Someone worth knowing: Norman
Kaplan --- A link between China and Israel
By Xu Xin
In 2002, we will witness the tenth anniversary of full diplomatic relations
between China and Israel, an accomplishment universally hailed.
The normalization process was long and dramatic. Although Israel was
the first Mid-East country to recognize New China in 1950, it took nearly
40 years to establish normal relations. During those years, especially
after 1956, China ignored gestures from Israel for any formal contacts.
Therefore, there were almost no official channels for Chinese and Israelis
to contact each other. Although the situation began to improve at the end
of 1970's, when China adopted her reform and open-door policy, channels,
especially between individuals, still needed to be established.
After the normalization, Reuven Merhav, Israeli diplomat and Director
General of Foreign Affairs of Israel, wrote gratefully that a number of
personalities and organizations were responsible for this positive outcome.
Among those who tried and succeeded in breaking through the dead lock one
name stands out: Normal C. Kaplan, a personal friend, a native of Cleveland
and currently Chairman and President of Calcol, Inc. He played a significant
role in breaching the wall of secrecy.
Twenty-two years ago, when Kaplan studied in a graduate program in theoretical
physics at Harvard University, he fell in love with Chinese culture and
learned to speak excellent Mandarin without an accent. Because of this,
he became friendly with post-doctoral candidate Dan-di Wu, the first Chinese
physicist to study at Harvard. (Wu's father-in-law was a highly placed
Chinese official.) Both Kaplan and Wu believed that Israel and China should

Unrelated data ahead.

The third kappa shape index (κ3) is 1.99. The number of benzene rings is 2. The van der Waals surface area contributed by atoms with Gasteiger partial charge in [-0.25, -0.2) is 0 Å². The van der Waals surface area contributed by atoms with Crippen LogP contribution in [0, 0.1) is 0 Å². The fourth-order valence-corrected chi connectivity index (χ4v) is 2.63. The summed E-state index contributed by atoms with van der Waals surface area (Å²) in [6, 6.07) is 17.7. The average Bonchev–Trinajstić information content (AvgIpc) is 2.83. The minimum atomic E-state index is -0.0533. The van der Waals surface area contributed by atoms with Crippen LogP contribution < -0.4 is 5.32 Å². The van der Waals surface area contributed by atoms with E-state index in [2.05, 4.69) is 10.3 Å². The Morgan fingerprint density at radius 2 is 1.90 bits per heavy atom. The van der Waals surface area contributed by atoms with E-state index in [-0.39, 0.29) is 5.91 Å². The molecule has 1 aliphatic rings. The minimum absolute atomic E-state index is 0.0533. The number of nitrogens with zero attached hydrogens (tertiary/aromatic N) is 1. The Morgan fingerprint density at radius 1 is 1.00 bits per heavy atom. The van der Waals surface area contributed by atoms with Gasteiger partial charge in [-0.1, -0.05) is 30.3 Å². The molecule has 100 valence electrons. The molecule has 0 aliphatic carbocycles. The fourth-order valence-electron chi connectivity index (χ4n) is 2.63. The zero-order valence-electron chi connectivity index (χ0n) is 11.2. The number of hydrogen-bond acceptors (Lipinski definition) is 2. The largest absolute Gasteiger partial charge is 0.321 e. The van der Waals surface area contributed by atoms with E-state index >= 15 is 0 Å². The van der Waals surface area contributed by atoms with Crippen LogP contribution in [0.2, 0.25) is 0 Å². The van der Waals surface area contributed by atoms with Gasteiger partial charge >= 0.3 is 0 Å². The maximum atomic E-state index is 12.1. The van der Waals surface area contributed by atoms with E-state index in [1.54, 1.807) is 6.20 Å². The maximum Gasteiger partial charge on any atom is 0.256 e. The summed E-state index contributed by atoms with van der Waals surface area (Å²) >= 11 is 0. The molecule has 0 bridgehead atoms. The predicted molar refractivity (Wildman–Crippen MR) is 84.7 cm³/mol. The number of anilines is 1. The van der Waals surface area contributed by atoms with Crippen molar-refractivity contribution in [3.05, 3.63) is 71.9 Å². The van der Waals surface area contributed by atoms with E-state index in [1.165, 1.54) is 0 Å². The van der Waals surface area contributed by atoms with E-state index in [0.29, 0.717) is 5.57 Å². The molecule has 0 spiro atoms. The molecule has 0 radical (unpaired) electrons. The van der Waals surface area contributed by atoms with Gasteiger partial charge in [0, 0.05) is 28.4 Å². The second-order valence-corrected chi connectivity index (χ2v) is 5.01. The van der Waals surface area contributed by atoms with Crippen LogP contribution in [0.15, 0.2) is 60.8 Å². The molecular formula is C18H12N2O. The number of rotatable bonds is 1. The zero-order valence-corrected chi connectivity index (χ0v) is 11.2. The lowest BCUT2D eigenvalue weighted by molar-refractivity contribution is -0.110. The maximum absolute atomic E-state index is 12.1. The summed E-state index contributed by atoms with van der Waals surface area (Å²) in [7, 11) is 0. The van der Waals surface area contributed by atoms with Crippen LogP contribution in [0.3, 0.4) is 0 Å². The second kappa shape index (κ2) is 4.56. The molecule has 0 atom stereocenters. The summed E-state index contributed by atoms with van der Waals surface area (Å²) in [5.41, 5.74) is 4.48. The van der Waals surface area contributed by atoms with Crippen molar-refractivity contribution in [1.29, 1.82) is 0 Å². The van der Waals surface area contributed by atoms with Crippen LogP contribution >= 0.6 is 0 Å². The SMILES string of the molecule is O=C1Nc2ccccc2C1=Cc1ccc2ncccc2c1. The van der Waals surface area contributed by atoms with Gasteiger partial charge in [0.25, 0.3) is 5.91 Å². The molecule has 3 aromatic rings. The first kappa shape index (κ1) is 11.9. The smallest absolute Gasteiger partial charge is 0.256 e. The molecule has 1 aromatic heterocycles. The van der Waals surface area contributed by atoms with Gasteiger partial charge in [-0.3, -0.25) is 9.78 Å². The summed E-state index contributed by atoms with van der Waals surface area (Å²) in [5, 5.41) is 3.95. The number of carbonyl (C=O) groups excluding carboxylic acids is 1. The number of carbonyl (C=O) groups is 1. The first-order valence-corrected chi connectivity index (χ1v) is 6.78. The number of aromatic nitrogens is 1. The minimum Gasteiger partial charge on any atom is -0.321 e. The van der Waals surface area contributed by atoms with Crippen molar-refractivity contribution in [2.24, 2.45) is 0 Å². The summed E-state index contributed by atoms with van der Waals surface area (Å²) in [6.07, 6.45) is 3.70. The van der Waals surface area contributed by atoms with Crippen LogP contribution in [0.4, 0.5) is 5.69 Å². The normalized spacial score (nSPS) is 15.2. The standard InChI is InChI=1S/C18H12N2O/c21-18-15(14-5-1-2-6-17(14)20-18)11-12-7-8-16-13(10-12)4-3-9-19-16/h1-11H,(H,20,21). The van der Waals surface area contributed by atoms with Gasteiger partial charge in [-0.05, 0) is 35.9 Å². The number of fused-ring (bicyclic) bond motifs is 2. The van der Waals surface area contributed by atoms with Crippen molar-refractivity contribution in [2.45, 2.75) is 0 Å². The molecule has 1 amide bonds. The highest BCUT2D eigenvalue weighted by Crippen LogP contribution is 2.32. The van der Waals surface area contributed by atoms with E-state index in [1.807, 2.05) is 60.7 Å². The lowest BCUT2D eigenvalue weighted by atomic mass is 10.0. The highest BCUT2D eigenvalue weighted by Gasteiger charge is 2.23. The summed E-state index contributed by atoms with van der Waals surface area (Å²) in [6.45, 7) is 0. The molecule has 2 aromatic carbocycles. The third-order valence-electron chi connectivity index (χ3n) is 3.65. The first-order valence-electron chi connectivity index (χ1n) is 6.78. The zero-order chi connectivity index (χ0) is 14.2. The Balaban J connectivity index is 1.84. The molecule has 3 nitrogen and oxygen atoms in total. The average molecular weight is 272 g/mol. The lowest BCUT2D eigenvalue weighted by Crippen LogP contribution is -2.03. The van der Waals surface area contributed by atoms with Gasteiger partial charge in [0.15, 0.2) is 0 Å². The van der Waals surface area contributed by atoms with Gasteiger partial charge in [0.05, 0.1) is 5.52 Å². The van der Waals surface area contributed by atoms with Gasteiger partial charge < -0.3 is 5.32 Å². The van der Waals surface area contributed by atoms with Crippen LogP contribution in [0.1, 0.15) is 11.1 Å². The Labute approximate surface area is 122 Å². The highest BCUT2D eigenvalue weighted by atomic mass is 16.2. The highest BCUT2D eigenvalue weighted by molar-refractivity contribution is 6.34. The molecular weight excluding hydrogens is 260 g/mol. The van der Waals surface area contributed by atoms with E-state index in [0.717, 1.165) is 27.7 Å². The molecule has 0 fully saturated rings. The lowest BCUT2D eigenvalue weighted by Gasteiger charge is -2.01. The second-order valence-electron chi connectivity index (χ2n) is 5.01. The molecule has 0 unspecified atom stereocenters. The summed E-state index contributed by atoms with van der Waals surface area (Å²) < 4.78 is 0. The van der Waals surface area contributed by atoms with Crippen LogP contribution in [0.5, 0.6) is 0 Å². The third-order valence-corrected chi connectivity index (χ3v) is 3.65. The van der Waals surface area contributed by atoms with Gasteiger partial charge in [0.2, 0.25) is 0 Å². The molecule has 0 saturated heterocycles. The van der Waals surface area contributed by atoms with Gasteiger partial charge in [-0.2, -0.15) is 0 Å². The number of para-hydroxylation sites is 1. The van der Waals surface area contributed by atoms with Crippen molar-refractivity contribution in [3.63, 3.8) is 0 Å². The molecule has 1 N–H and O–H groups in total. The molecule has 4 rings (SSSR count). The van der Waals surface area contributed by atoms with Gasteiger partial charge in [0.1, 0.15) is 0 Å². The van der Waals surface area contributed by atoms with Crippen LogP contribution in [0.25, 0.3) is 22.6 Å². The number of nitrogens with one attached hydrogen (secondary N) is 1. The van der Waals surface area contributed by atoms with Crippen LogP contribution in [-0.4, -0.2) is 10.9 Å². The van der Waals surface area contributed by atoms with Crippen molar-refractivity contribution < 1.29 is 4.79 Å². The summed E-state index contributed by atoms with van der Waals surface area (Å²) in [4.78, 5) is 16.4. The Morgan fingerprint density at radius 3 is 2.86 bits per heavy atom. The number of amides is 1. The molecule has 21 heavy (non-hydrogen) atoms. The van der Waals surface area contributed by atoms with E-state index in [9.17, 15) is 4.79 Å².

become friends and establish normal relations. Their personal friendship
developed so well that two kept in touch after they left Harvard. After
a few exchanges, Wu requested that Kaplan provide assistance in establishing
channels of communication for his Chinese colleagues to contact Israeli
Pleased to comply, Kaplan forwarded Wu's letter to Yuval Neeman, then
science minister of Israel and also a theoretical physicist whom Kaplan
had met at Harvard. Neeman wrote a very warm letter to Wu. However, the
reply, had to be sent first to Cleveland where Kaplan lived and then forwarded
to Wu because Israel did not have a postal service agreement with China
at that time and no letters could be delivered from Israel to China directly.
For the next few years, Kaplan played a role in third-party diplomacy and
served as a means of the shuttling letters between Israel and China. By
so doing, he opened an essential conduit between China and Israel.
In 1984, at Wu's request, Kaplan personally arranged a meeting between
Neeman and the Chinese vice-premier of science and technology. An agreement
for scientific and academic exchanges between China and Israel evolved.
Since then, direct personal exchanges between the two countries were established.
Accordingly, Chinese foreign minister Wu Xueqian made the following statement
during his visit to Cairo in 1985: "Israeli experts and scholars are allowed
to come to China as individuals to attend conferences held in China." His
words publicly legitimized practices that had already taken place, as well
as future Sino-Israeli exchanges.
Kaplan also arranged for Wu to visit Hebrew University of Jerusalem